Thesis Info

Thesis Title
mixed reality art and the graphical user interface
Ian Gwilt
2nd Author
3rd Author
PhD Art history and Theory
Number of Pages
University of New South Wales
Thesis Supervisor
Dr Anna Munster
Supervisor e-mail
Other Supervisor(s)
Language(s) of Thesis
Department / Discipline
Art history and Theory - New Media
Languages Familiar to Author
English - some Spanish
URL where full thesis can be found
mixed reality, augmented reality, art, graphical user interface, GUI, new media art history
Abstract: 200-500 words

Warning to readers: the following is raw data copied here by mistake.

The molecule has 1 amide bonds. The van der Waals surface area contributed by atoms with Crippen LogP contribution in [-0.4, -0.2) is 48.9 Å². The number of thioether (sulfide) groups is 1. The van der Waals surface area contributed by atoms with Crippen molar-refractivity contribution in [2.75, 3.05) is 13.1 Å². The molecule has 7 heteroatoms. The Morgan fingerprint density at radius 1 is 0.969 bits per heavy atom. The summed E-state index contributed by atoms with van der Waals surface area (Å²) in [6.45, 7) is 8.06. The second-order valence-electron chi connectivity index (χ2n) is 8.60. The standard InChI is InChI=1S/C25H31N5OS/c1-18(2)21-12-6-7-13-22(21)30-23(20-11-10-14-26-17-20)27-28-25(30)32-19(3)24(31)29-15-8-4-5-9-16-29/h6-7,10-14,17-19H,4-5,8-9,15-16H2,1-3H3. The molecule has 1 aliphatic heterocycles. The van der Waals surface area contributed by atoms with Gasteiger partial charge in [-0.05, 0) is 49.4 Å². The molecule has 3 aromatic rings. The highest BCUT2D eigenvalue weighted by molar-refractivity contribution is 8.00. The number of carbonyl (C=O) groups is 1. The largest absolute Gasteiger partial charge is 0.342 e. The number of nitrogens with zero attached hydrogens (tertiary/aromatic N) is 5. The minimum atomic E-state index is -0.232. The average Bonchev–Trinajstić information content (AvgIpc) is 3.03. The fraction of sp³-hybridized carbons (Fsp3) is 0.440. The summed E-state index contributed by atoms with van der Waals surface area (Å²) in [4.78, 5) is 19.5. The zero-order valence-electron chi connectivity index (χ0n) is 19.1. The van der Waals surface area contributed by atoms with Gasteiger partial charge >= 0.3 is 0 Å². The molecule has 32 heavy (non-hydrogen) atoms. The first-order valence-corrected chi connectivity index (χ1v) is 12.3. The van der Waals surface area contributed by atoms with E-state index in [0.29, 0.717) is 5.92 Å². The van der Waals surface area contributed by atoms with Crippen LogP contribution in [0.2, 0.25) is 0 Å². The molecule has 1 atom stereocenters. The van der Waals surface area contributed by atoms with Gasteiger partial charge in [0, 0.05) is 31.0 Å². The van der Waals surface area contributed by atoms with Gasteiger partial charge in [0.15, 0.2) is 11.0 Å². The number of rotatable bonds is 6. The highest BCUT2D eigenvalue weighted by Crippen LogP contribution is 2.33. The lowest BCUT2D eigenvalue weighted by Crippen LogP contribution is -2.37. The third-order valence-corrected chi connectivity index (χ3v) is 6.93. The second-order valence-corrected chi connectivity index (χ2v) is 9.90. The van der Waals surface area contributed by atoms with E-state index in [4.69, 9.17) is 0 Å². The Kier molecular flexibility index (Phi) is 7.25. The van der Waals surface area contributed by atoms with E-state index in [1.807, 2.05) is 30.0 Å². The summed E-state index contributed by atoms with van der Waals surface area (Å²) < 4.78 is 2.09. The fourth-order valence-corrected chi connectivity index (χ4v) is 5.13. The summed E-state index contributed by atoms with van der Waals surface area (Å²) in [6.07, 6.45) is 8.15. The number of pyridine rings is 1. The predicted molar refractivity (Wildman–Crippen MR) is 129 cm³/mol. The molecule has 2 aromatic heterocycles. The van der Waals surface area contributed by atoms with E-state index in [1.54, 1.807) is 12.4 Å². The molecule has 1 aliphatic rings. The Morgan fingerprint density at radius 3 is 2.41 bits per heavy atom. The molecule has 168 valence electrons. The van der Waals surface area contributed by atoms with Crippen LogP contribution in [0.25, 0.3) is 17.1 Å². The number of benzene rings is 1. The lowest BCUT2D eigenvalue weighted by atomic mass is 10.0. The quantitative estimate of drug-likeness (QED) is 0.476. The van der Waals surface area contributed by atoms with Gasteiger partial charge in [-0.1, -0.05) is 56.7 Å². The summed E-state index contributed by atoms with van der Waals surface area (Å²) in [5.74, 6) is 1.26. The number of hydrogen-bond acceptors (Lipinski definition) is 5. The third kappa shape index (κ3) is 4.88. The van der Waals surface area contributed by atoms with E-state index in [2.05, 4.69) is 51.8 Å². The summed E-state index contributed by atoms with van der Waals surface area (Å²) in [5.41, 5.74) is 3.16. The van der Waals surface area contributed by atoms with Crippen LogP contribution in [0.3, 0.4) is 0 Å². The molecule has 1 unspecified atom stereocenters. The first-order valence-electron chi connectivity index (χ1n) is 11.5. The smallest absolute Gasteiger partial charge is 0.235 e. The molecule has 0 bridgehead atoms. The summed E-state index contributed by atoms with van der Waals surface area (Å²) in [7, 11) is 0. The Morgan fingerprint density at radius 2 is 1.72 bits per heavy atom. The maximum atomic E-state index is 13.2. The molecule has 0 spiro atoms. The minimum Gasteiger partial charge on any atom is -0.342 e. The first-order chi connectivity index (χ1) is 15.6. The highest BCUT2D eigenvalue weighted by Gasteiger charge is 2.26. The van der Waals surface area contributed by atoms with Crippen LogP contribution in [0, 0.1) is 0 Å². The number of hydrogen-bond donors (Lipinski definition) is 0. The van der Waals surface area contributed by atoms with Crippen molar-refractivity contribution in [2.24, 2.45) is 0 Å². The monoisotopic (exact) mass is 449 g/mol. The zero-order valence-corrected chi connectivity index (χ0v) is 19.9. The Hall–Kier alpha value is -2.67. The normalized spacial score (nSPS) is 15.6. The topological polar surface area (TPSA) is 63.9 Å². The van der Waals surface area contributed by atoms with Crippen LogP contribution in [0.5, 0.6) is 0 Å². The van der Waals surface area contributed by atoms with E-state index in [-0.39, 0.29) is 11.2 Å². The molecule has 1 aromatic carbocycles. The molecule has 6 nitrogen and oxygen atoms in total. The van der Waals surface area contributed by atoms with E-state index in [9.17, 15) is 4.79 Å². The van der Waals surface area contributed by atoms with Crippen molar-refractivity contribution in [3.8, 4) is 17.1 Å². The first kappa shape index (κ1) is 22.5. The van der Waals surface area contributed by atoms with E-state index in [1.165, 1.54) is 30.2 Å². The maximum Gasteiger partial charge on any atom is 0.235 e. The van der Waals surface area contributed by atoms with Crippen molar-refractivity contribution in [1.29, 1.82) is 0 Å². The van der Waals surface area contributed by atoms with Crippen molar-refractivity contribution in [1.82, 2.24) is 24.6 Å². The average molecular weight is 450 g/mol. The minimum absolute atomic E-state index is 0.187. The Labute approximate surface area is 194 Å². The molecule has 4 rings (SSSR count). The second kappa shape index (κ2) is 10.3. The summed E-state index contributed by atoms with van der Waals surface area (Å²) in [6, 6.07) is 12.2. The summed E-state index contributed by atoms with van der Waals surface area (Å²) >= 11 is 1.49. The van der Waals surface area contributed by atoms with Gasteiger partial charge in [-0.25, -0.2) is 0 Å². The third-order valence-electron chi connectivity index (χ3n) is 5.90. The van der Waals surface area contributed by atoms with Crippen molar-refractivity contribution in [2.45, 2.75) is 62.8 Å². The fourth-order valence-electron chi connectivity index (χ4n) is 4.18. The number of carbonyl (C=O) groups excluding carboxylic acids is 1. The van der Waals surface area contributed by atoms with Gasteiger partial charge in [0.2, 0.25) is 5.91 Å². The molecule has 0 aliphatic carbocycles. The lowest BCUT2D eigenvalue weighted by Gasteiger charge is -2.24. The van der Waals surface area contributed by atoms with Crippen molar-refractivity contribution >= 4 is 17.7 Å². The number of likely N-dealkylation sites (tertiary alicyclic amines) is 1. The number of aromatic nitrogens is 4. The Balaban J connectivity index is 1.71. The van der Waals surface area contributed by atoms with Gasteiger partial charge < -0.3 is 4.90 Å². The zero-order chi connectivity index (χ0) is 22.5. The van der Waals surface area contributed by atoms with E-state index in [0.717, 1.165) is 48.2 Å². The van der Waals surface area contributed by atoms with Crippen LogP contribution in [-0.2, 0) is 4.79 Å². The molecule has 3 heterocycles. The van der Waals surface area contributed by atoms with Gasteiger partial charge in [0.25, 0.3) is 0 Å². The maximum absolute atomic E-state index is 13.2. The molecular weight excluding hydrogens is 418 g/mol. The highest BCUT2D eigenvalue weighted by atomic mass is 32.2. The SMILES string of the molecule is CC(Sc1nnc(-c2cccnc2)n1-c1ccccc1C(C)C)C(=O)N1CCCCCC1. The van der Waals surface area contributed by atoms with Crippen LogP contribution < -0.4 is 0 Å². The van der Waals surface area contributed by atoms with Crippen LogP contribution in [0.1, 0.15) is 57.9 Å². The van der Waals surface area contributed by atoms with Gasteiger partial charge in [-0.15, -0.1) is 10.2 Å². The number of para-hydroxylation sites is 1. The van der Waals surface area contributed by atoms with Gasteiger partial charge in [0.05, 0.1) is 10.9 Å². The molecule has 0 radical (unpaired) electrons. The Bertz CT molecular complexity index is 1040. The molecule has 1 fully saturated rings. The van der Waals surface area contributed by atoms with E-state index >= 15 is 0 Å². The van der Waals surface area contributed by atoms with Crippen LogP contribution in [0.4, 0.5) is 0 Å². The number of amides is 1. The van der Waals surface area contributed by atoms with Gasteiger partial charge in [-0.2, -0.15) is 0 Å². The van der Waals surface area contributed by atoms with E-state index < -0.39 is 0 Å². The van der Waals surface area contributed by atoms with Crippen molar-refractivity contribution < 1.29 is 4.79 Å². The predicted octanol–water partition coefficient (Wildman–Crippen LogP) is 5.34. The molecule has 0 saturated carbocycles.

This hybrid (practice/thesis) examines the phenomenon of mixed-reality art through the form of the graphical user interface (GUI) as an emergent site of creative practice. Utilising three methodologies – the documentation of practice; a conceptual framing; and a series of personal experimental artworks – I will explore the creative manifestation of the GUI. This will be done using the following terms: as a computer-based interface; as material artefact; and as augmented reality construct. The thesis builds a position around the idea that differing manifestations of the GUI aesthetic as represented in virtual, physical and mixed-reality constructs can be used to examine the recent interest in the concept of ‘mixed-reality’ as a site of enquiry within creative digital media. The artworks that make up the documented practice element of this thesis represent an exploration into the visual language of the GUI through the above three terms. Through this practice/thesis I will establish the premise that by creatively repositioning the GUI, it is possible to challenge our understanding and expectations of the conventional computer interface wherein icons no longer function as navigational devices and can be removed from the context of the computer desktop interface by varying scale, media and configuration. Moreover, that shifts in representation and form allow for the (d)evolution of the computer desktop metaphor back into object-based artefacts and hybrid configurations. In doing so, metaphoric ambiguities are created, which act as a lens for considering our relationship with computer technologies and the role they have taken in our social, cultural and creative environs. In the final chapter of this thesis I will describe in some detail a selection of my own works created over a six-year period between 2002 and 2008. Accompanying this written text is a CD-ROM, which contains additional documentation associated with these works. The concepts and works documented through the written thesis represent an original attempt to draw together and define current activities associated with the GUI as a creative site of enquiry or conceptual trigger for thinking through notions of mixed-reality art.